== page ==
Adjustment to multiple sclerosis: application of a stress and coping model

Health Psychol. 1999 Jul;18(4):383-92. doi: 10.1037//0278-6133.18.4.383.


This study examined the use of a stress and coping model of adjustment to multiple sclerosis (MS). A total of 122 MS patients were interviewed and completed self-administered scales at Time 1 and 12 months later, Time 2 (n = 96). Predictors included stressful life events, illness (duration, severity, and disability), social support, appraisal (threat and control/challenge), and coping (problem focused and emotion [wishful thinking, self-blame, and avoidance] focused). Adjustment outcomes were Time 2 depression, global distress, social adjustment, and subjective health status. Results from hierarchical regression analyses indicated that after controlling for the effects of Time-1 adjustment, better Time-2 adjustment was related to less disability, greater reliance on problem-focused coping, and less reliance on emotion-focused coping. There was limited support for the stress buffering effects of coping and social support. Findings offer some support for the use of a stress and coping model of adaptation to MS.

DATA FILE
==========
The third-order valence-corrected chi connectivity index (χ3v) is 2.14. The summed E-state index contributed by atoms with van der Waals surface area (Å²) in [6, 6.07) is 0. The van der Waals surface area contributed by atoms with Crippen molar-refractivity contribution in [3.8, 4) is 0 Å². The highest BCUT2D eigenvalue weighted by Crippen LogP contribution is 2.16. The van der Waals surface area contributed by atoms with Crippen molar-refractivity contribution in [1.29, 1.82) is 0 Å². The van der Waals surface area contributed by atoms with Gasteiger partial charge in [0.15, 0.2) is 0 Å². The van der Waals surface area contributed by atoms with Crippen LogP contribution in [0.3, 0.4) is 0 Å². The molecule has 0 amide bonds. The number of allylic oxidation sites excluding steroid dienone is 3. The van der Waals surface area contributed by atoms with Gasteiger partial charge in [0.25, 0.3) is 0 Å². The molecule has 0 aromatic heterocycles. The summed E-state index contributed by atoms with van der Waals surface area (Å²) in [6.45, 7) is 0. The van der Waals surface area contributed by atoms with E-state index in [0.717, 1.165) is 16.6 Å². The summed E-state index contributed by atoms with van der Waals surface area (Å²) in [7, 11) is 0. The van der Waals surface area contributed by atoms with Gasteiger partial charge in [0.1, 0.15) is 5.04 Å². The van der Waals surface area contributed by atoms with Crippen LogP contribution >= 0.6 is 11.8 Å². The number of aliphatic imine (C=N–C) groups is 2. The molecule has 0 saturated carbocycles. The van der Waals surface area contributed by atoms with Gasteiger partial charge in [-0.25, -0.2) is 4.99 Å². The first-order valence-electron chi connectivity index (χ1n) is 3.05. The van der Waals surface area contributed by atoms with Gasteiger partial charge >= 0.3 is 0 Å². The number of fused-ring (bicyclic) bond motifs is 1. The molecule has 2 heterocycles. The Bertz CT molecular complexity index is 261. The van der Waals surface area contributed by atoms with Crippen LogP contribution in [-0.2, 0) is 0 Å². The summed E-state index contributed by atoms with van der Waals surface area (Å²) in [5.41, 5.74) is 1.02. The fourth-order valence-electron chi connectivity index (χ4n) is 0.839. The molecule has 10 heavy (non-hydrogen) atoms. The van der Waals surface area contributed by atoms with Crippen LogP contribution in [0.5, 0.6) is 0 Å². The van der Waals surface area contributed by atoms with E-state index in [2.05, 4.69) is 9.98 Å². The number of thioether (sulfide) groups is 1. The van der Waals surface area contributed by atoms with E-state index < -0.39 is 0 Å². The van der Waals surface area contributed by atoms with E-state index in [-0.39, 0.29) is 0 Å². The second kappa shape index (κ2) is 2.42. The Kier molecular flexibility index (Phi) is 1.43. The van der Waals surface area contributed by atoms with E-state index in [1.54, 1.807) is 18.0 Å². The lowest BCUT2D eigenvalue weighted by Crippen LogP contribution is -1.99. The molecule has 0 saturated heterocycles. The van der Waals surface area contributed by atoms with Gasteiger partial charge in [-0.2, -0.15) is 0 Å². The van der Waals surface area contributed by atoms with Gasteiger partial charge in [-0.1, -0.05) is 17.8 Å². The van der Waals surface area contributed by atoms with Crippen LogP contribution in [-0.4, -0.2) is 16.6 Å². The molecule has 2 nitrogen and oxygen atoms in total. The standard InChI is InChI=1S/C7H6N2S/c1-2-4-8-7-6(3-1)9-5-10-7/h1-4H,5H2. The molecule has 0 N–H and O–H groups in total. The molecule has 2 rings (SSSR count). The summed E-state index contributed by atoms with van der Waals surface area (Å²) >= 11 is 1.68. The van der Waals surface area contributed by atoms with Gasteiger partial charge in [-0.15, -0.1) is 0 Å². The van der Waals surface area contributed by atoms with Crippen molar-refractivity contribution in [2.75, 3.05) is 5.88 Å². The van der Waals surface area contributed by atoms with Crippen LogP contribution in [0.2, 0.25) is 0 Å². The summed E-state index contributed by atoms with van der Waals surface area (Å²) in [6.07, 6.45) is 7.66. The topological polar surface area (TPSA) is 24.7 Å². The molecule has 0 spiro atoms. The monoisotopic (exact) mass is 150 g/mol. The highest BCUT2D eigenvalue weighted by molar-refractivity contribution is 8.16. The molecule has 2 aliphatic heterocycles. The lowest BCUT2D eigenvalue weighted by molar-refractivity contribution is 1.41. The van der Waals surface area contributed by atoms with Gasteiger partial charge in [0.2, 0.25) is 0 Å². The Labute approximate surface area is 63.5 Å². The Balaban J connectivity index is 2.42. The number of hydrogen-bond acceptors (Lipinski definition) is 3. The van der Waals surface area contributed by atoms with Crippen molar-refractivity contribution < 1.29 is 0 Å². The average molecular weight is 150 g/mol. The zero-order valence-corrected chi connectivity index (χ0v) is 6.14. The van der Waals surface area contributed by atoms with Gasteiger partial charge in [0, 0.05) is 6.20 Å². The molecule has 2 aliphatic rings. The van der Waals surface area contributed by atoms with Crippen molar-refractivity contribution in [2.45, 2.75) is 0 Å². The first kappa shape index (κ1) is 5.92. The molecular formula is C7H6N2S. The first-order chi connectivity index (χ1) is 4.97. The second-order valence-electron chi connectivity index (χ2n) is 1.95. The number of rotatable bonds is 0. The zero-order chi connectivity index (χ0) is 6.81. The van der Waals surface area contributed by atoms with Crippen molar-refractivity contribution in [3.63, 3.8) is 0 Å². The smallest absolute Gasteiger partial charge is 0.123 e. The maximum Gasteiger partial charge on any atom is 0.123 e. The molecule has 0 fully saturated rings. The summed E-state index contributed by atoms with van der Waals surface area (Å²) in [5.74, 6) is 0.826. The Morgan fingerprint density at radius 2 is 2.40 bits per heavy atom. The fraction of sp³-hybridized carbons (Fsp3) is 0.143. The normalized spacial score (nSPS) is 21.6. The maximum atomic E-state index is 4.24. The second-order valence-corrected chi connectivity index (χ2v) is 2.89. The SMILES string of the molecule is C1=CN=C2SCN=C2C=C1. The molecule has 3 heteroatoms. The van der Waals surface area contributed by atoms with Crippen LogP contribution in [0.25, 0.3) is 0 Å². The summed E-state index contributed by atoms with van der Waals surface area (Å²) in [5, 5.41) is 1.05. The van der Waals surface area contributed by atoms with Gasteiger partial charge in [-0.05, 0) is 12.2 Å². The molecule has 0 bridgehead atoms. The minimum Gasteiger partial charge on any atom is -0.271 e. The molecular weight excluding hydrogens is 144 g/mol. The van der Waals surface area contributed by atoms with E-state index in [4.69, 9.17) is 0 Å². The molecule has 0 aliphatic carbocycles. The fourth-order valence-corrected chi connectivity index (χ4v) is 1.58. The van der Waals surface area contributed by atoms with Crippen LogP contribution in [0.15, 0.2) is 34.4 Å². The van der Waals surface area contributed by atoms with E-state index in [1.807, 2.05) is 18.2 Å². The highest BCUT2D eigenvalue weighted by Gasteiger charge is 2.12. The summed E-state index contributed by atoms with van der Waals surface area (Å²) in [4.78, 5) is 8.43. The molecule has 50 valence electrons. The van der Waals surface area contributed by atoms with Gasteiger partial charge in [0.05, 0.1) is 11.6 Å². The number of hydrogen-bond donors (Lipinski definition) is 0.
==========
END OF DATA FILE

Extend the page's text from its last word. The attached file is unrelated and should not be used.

MeSH terms

  • Adaptation, Psychological*
  • Affective Symptoms / psychology*
  • Chronic Disease
  • Female
  • Humans
  • Male
  • Middle Aged
  • Models, Psychological
  • Multiple Sclerosis / psychology*
  • Prospective Studies
  • Psychiatric Status Rating Scales
  • Regression Analysis
  • Stress, Psychological / etiology*